A Secured loan is a loan where the borrower advances an asset as a security or collateral to the bank or creditor in case he or she defaults or repayments. The collateral can be the asset financed or another asset that the creditor accepts as security. For example, a house mortgaged can be the collateral for a mortgage bond. A contract or agreement is signed by both parties and witnesses, which stipulates the terms of the secured loan, the duration or term, as well as the circumstances under which the asset or security will be repossessed or seized.
Secured loans have several advantages and disadvantages for the borrower and the creditor respectively:
Advantages for the borrower: enjoys low interest rates. Generally secured loans carry lower interest rates than other loans. This is because the risk is minimised by the availability of collateral as recourse to the creditor. Further more the term of repayment may be increased as requested by the borrower.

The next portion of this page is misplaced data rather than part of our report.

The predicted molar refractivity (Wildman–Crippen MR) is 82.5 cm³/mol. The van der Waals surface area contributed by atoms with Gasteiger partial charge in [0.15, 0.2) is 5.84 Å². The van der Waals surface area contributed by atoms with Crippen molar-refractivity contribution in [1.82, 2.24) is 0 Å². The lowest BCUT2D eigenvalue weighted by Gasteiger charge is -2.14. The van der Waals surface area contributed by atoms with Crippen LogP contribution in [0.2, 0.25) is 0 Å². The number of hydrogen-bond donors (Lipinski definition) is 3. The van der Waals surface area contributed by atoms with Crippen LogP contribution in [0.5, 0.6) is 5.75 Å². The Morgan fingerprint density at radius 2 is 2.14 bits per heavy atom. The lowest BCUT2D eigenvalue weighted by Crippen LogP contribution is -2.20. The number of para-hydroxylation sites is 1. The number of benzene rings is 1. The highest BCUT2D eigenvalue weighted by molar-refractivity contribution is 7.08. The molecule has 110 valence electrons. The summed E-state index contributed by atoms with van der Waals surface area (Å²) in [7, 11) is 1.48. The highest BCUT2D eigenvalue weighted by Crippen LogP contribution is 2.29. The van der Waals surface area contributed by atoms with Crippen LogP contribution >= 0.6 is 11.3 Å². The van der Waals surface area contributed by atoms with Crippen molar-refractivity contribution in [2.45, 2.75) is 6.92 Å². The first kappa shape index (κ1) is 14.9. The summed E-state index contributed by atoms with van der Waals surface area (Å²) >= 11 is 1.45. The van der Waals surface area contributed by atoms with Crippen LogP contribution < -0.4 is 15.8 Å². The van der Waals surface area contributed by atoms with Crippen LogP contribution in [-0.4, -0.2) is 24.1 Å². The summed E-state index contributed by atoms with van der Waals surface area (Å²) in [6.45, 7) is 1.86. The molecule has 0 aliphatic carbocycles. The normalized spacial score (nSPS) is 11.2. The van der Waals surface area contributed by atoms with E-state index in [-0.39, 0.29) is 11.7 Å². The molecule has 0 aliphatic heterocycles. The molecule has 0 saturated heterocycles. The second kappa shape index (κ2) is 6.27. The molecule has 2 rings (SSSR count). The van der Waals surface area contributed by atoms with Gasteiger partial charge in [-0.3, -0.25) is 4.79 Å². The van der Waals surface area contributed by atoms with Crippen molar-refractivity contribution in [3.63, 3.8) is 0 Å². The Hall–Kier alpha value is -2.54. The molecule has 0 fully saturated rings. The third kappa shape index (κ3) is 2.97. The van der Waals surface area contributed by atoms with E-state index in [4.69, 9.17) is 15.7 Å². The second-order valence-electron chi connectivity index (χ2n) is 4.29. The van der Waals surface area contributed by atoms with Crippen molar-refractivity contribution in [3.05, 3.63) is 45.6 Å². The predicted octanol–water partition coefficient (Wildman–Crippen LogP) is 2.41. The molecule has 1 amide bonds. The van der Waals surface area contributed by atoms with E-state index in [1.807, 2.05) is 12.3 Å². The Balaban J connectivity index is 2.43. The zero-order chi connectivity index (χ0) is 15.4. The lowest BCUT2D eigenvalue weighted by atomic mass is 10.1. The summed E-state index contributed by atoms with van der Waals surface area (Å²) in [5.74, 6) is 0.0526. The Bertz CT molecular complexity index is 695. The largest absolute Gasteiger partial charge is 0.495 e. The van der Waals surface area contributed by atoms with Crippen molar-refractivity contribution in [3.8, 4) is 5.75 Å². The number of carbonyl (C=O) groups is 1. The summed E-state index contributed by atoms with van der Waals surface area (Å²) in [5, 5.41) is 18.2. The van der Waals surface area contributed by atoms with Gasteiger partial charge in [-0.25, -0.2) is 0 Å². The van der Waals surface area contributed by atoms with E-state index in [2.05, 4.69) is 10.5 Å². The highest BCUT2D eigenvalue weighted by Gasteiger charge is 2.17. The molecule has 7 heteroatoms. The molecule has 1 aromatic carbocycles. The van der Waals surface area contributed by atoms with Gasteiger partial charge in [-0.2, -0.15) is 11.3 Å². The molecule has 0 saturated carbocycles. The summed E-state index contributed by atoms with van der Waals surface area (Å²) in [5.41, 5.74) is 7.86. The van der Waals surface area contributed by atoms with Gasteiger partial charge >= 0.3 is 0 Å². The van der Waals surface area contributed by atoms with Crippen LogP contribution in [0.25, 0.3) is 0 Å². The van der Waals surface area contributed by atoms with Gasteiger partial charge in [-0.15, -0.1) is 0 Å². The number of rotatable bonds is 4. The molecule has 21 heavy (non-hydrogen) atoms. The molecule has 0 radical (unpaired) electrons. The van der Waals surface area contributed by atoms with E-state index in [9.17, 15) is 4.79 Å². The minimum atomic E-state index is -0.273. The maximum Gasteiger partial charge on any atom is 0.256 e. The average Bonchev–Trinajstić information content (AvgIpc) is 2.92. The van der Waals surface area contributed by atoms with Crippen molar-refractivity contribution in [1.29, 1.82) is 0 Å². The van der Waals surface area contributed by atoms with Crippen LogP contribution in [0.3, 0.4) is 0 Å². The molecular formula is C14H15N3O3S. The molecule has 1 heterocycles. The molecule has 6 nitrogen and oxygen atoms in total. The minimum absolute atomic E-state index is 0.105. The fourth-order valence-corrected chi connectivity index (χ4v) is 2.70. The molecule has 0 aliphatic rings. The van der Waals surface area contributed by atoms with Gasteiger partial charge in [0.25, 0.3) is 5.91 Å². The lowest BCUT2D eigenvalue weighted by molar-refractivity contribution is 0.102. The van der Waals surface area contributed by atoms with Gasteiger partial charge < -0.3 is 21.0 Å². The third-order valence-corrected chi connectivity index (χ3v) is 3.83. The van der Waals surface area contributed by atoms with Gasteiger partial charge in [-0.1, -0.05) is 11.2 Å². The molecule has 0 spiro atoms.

However, the main disadvantage for the borrower is that should he default or fail to honour his side of the bargain, he loses the asset to the creditor. The creditor takes ownership of the asset and sells it in order to recover the outstanding amount of the loan. The borrower therefore not only loses the security or asset, but also has no recourse, and will not be refunded the amount he already paid.
For the creditor or lender, the main advantage is the seizure of the asset in case the borrower defaults on his repayments. One of the disadvantages is that secured loans normally take longer to repay. It takes a while before the bank recovers the amount loaned.
What comes to most people’s minds when a secured loan is mentioned is a mortgage bond or house loan. However, there are other forms of a secured loan, for example a secured working capital loan to a business. The collateral could be the debtors’ invoices of the borrowing company. In case the business fails to repay the loan, the bank or creditor’s recourse is the receipt from the business’s clients or debtors. The collateral should be equal in value to the loan plus interest.